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Published on October 10, 2012

Breast Cancer Treatment a Time for Decisions

By Darla Gullikson, RN, OCN
Avera Sacred Heart Cancer Center Director

A diagnosis of breast cancer can bring about many emotions in a woman – fear, anger and depression to name a few. One emotion that must remain stable, however, is that of hope.

The diagnosis itself will be made from the results of a biopsy and then staged from 0-IV. A biopsy is a small sample of tissue taken from the breast for laboratory analysis. This is the only definitive test to detect whether or not a malignancy is present. This procedure, which can be performed a number of different ways, can also determine whether or not surgery is necessary and what type of surgery should be performed.

Once the results from the biopsy have been returned and it has been determined that cancer is present, staging tests will determine how far the disease has advanced. This will, in turn, help determine the course of treatment. Cancer is determined to be at Stage 0 if it is non-invasive. Stage 0 cancers have a high success rate for curability. Stage I to IV cancers are invasive tumors that have the ability to invade other parts of the breast tissue and body. A Stage I cancer is small and localized and has a high cure rate. The higher the stage number, however, the lower the chances for a cure. By Stage IV, the cancer has spread beyond the breast to other organs. This is why it’s so important to screen regularly – these things can progress rapidly.

Treatment for breast cancer can vary greatly depending on the stage. It’s imperative to speak with your health care team and learn as much as you can about your options. Treatments exist for every type and stage of breast cancer. Typically, most women have surgery and an additional treatment option such as radiation, chemotherapy or hormone therapy.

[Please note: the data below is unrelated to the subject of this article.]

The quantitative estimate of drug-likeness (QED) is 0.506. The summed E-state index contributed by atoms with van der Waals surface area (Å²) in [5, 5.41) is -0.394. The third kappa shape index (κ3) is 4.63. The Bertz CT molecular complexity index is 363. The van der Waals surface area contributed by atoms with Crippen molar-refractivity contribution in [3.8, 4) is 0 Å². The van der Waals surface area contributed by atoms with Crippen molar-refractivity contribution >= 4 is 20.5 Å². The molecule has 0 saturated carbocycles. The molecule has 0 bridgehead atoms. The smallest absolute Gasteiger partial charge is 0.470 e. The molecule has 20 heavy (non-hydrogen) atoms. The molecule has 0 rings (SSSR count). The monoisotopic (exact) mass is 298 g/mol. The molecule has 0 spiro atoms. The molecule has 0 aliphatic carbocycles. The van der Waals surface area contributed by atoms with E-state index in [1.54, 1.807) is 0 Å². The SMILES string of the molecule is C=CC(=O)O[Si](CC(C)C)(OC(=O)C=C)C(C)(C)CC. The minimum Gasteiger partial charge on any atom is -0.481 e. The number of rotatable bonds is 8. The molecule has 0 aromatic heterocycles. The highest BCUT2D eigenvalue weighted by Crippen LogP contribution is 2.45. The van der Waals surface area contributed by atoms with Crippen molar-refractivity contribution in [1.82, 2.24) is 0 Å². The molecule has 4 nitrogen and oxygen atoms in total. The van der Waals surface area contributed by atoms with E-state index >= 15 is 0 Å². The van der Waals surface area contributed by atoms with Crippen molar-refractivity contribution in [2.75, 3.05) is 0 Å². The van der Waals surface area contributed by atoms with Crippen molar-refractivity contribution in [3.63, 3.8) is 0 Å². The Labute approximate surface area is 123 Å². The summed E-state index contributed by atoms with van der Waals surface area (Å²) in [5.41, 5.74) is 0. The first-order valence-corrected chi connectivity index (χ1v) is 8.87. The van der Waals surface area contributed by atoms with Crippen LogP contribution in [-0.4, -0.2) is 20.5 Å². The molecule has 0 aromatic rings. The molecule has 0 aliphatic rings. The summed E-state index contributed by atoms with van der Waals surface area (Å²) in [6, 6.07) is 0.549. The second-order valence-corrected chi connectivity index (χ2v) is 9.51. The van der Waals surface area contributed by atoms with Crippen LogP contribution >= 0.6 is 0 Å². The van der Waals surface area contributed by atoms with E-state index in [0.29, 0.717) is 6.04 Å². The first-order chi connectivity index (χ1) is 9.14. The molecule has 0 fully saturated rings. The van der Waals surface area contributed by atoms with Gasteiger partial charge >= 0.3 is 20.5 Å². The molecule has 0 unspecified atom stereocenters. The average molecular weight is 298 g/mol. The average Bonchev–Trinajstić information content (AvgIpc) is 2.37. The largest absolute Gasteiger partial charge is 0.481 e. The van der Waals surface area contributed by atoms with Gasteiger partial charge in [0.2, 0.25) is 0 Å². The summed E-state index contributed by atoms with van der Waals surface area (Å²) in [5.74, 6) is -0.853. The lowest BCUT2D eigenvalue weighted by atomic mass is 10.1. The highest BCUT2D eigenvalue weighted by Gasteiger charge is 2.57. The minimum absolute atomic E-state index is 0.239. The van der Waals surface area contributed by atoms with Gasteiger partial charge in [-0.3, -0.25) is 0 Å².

Surgical options for breast cancer include:

  • Lumpectomy – This procedure removes the lump plus a part of the surrounding tissue. This option saves as much of the breast as possible. Lumpectomies – usually with radiation treatment - are often chosen over radical mastectomy. In most cases survival rates for both prodedures are similar. Circumstances that may rule out lumpectomy include a tumor that is very large and deep within the breast tissue; having already had radiation treatment; have two or more areas of cancer within the same breast; have inflammatory breast cancer; or have a connective tissue disease that makes you sensitive to radiation.
  • Mastectomy (Partial, Simple, Modified Radical) – The removal of the breast tissue, and in some instances (simple and modified radical) the removal of the entire breast, lobules, ducts, fatty tissue and lymph nodes (modified radical). Most women having this procedure will also undergo radiation or chemo or hormone therapies or a combination of the three.
  • Sentinel Lymph Node Biopsy – The first place breast cancer spreads is the lymph nodes under the arms. With this procedure, the surgeon focuses on finding the sentinel nodes – the first nodes that receive drainage from the tumor(s) and the first place the cancer cells will travel. This can spare the unnecessary removal of some lymph nodes and reduce the chance of complications in the future.

Other common treatments for breast cancer include:

  • Radiation Therapy – The use of high energy X-rays to kill cancer cells and shrink tumors
  • Chemotherapy – The use of drugs to destroy cancer cells – treatment often involves using a combination of drugs to fight the cancer cells.
  • Hormone Therapy – Some forms of cancer are sensitive to estrogen and progesterone and this therapy, with the use of hormone blocking agents, can help shrink the tumor and control spreading of the disease by eliminating or blocking the source of hormones.

Coping With Breast Cancer

As I’ve stated earlier, a diagnosis of breast cancer can be overwhelming and will most likely bring about a flood of emotions.

Most people who have been diagnosed with breast cancer (and most other forms of cancer) find that communication is the key component to coping with the disease. Of course you will spend much time with your medical team, but it’s also important to build a strong support system. This obviously starts with your family, but could also include support groups – many of which are offered right here in Yankton. Most survivors find it comforting to have a group of people who have gone through the same issues. Fellow survivors are oftentimes the best resources a new cancer survivor can lean on.

Use these resources and keep a positive attitude.
On the Net:
www.avera.org
www.cancer.org
www.mayoclinic.com
www.health.yahoo.com